What does Rx stand for in regard to prescriptions?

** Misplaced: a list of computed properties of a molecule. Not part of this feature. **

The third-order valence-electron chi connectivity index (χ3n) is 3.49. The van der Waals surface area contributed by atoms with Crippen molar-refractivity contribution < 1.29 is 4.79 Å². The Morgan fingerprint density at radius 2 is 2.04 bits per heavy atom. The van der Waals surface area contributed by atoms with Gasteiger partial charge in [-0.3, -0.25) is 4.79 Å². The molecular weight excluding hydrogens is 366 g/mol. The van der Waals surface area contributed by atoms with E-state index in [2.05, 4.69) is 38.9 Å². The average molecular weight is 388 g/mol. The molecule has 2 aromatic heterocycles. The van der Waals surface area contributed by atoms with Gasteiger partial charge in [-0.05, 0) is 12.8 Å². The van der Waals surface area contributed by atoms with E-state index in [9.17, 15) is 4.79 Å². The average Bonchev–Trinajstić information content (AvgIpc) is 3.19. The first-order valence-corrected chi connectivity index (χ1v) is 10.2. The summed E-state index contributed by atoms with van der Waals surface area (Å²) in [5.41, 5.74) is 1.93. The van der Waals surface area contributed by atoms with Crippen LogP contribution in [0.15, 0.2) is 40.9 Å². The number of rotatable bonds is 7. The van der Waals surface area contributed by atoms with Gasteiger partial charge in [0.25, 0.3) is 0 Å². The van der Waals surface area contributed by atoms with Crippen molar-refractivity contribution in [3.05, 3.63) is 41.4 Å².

The R stands for the Latin word recipe, meaning “take,” but there’s more to it than that. Rx is actually taken from the symbol for the planet Jupiter. Look in The Old Farmer’s Almanac under the names and characters of the principal planets and aspects (page 42 in the 2001 Almanac) and you’ll see the symbol for Jupiter, which looks like a fancy number 4, with the diagonal line of the upper left part of the numeral more curved, much like the upper right portion of a capital R. A little stretch of the imagination takes you from that symbol to Rx, where the tail of the R is crossed by the x. Many pharmacies still use the ancient symbol, with the x hanging well below the tail of the R. In the Middle Ages, many physicians and herbalists believed that the planets ruled people’s health, as well as the various plants and shrubs used as remedies. If you read the 16th-century books of the English herbalist Nicholas Culpeper, these planetary influences are apparent in his advice. For some reason, Jupiter—perhaps because it’s so large—was considered the foremost influence in curing diseases, so its symbol came to be used to identify sources of pharmaceuticals, as well as the prescriptions themselves. To the ancients, the planets and their ruling gods were inseparable. Thus, according to Brewer’s Dictionary of Phrase and Fable, the Rx symbol actually says, more or less, “Under the good auspices of Jove, the patron of medicines, take the following drugs in the proportions set down.”